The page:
Two former executives of collapsed hedge fund Norshield Asset Management (Canada) Ltd. knowingly misled investors, failed to keep proper books and made misleading statements to investigators, an Ontario Securities Commission panel has concluded.
In a ruling released yesterday, the OSC said former CEO John Xanthoudakis and president Dale Smith breached Ontario Securities Act rules while running the $1-billion hedge fund.
Norshield collapsed in 2005 after receiving a flood of requests for client redemptions. The OSC said the executives lost at least $159-million invested by 1,900 retail investors in Canada, alleging that they did not reveal the true nature of its investment structure and did not inform investors about the true value of their holdings.
The hearing panel ruled that the company's calculations of the value of its investment units were artificially inflated in 2004 and 2004, giving investors a false impression about the success of the hedge fund. "Xanthoudakis and Smith were fully aware of this." It said Norshield, its fund company and the two executives "failed to deal fairly, honestly and in good faith with investors."
Lawyer Alistair Crawley, who represents Mr. Xanthoudakis and Mr. Smith, said yesterday that he had just received the OSC ruling and could not comment. He said it was too soon to comment on whether the decision will be appealed. OSC staff also alleged the companies never prepared audited financial statements for most of their corporate entities after September, 2003, and no books or records have been produced showing the flow of funds through the Norshield investment structure.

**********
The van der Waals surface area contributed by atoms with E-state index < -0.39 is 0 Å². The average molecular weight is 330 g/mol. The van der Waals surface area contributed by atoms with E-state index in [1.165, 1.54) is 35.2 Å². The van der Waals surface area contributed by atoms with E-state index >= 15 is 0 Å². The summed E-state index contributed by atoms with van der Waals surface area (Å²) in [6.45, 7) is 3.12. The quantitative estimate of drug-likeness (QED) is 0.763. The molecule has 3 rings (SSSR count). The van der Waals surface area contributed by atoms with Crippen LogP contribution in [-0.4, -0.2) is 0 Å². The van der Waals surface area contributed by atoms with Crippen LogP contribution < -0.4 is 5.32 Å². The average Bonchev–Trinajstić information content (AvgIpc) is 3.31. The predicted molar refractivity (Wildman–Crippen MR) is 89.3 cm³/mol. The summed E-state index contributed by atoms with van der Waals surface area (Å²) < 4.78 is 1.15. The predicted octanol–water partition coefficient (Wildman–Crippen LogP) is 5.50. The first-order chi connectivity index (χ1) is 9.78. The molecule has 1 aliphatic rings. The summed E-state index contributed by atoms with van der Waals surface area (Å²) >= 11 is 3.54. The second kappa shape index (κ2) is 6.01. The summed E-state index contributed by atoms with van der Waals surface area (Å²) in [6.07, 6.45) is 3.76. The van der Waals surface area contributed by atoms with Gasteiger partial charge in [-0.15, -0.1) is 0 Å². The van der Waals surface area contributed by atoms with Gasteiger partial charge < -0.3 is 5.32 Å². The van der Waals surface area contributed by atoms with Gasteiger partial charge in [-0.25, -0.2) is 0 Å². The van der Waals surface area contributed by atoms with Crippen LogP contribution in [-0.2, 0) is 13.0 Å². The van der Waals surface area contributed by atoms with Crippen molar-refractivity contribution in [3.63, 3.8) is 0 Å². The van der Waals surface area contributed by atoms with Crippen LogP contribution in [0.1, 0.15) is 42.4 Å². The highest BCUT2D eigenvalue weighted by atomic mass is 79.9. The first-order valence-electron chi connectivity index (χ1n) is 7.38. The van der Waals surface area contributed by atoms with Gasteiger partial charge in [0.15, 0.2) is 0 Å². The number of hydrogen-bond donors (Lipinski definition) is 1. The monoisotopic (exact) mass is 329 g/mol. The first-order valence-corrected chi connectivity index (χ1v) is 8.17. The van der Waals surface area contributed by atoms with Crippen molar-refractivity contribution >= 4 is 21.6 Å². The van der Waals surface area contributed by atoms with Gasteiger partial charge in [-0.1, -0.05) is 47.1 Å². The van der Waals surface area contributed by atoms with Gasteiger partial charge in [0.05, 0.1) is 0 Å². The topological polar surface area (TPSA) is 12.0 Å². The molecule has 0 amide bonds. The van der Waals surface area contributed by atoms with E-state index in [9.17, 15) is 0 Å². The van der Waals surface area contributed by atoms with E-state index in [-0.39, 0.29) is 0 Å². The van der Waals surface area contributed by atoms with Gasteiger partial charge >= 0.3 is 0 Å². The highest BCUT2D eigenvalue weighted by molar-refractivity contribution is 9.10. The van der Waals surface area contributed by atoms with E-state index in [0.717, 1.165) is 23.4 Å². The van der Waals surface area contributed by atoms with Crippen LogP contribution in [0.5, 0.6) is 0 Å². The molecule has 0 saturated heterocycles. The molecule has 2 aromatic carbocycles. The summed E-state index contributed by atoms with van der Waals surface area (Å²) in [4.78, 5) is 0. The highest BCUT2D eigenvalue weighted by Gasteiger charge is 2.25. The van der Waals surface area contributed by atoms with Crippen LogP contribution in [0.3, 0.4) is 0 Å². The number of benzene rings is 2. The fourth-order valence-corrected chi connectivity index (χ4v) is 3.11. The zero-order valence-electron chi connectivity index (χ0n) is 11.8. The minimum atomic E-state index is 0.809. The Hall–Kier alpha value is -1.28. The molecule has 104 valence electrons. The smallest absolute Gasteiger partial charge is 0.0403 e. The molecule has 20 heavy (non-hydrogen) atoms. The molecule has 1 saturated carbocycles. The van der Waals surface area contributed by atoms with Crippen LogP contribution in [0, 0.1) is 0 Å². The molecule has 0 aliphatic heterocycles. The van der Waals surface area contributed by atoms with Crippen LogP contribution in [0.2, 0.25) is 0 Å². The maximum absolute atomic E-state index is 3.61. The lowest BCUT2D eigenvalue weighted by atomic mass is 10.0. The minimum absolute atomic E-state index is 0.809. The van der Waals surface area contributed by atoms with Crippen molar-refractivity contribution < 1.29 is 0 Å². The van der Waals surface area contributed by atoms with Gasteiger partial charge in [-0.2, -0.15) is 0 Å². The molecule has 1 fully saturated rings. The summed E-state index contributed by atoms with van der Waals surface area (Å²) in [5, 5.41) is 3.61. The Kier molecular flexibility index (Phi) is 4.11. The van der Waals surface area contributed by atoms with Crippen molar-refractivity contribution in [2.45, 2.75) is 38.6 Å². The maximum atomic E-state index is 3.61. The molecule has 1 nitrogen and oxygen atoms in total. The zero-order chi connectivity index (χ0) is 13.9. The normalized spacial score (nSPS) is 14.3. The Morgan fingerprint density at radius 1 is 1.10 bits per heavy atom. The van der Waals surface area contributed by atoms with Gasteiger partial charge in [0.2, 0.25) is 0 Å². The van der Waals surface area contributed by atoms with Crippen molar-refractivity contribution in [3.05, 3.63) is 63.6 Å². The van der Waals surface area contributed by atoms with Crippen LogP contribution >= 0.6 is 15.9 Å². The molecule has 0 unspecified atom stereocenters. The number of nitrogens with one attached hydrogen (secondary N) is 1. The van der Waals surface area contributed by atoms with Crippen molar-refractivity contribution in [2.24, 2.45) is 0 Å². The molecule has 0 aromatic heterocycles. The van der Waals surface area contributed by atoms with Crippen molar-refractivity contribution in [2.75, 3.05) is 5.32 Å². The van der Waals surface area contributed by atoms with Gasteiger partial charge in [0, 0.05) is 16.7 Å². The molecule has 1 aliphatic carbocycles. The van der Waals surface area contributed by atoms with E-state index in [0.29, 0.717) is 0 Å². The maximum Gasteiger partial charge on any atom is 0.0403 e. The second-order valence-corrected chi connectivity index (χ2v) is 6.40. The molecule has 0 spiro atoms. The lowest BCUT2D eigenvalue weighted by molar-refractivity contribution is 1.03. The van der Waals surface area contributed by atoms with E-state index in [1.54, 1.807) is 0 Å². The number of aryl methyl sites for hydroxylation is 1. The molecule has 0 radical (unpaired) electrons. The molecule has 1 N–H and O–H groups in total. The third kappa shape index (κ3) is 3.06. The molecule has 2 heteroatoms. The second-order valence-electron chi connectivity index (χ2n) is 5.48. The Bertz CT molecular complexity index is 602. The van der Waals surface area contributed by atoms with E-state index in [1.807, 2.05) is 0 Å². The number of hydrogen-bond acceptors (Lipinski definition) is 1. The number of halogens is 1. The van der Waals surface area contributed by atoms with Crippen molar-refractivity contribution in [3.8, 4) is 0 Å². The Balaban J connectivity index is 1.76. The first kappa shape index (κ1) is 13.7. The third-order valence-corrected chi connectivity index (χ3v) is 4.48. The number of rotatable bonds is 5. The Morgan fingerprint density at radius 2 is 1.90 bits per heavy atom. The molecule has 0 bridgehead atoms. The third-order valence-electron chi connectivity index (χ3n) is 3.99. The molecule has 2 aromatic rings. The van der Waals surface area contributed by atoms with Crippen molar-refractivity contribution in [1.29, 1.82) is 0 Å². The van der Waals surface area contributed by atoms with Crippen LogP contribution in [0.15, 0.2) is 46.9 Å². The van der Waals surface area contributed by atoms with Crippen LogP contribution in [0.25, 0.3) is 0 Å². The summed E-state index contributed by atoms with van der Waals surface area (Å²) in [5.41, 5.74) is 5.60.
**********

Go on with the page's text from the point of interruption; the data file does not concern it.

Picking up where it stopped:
The hearing panel said the two men were liable for their companies' breaches of the securities act because they were "directing minds" and officers of the corporations. "Their direct involvement in these transactions demonstrates a much closer relationship than they acknowledge."
The ruling also concluded that Mr. Xanthoudakis and Mr. Smith had misled OSC staff by telling them that a majority of Norshield funds had been invested with U.S. hedge fund managers and not revealing that money had been transferred to offshore funds.
The OSC held its hearing in the case in 2008 and early 2009, and the hearing panel took almost a year to release a decision. A hearing has not been scheduled yet to determine sanctions in the case.
Unlike a criminal case, an OSC hearing panel cannot impose jail terms, but can order fines or ban people from working in the investment industry or at public companies.
The OSC decision also ruled against a third executive, Peter Kefalas, who was accused of failing to fulfill his responsibilities as the compliance officer for the firm. The panel said the fact Mr. Kefalas was never asked to fulfill a compliance function at the company was not an adequate defence, but can be raised as a mitigating factor at the sanction hearing.
© 2007 The Globe and Mail. All rights reserved.
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